Today, the Sproule operation is a large Red River Valley farm that grows sugarbeets, wheat, durum, hemp for grain, soybeans, corn, edible beans and potatoes. The farm has received Global Good Agricultural Practices certification, a designation that means they’ve had all aspects of their farm, from their agronomic practices to how they treat employees, audited and approved. A recent addition to the lineup is GoodWheat.

Ficocello explains her father learned about GoodWheat and the company that created it, Arcadia Biosciences. She flew with him to Davis, Calif., to learn about the company’s approach to wheat and about its GoodWheat varieties that featured lower calories, higher fiber and lower gluten.

“We are the only farm in North Dakota that has been growing this wheat,” Ficocello said.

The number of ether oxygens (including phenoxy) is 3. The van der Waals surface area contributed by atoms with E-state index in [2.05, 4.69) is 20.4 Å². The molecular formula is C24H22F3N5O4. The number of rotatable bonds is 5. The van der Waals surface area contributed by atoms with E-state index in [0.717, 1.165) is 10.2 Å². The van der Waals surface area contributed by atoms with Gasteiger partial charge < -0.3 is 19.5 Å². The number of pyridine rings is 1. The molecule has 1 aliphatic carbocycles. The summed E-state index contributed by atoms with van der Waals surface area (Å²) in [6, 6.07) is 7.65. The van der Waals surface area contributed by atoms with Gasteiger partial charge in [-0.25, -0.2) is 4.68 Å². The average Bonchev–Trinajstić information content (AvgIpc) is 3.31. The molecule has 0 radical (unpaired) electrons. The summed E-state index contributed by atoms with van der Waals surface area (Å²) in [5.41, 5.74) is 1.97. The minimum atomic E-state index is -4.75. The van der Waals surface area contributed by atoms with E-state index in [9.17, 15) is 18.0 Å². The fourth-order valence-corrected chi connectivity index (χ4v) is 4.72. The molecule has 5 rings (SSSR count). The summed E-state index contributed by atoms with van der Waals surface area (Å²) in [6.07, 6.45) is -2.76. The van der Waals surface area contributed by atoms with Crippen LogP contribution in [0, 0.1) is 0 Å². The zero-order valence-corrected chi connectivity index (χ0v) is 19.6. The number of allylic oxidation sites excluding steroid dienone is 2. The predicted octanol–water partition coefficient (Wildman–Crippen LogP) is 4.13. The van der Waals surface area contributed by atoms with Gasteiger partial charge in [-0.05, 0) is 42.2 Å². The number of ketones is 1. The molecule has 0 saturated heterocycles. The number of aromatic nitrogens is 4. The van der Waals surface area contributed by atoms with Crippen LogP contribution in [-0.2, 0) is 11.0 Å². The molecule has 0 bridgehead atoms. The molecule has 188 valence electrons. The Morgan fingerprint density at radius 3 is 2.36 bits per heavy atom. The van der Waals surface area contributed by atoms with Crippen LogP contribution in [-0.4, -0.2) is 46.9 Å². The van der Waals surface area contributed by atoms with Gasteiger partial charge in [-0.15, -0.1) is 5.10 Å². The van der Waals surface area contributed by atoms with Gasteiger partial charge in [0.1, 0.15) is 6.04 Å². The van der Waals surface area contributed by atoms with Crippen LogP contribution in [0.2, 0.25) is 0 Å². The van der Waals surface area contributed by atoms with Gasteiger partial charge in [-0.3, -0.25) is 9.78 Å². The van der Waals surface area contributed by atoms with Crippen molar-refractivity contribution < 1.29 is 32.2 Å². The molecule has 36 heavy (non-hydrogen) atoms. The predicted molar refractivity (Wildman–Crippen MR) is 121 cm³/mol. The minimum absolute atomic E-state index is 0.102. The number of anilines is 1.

After Sproule Farms started growing GoodWheat, Sproule suggested that his daughters could take the crop and turn it into more. Working with their parents and other advisers, the sisters developed a business plan and went to California with their dad to pitch it to Arcadia Biosciences.

Though confident in their idea to market products from their farm to consumers like them — regular people who wanted to feed their families naturally healthy foods that they could trace — they were nervous to take the step. Gorder was pregnant at the time and Ficocello had recently had a baby.

Their father, Gorder said, talked them through it and calmed them down. He stressed that getting their idea turned down wouldn’t be the end of the world, in keeping with the way he’s always pushed them to go after their dreams and to remember that “failure isn’t fatal.”

Building for the future

The presentation with Arcadia Biosciences was a hit, and the sisters believe it was, in part, because they are building their company to be transparent and open, not just about their farm but also about who they are.

“They were like, yeah, this is great,” Gorder said. “And they said, this brand is just like you three girls.”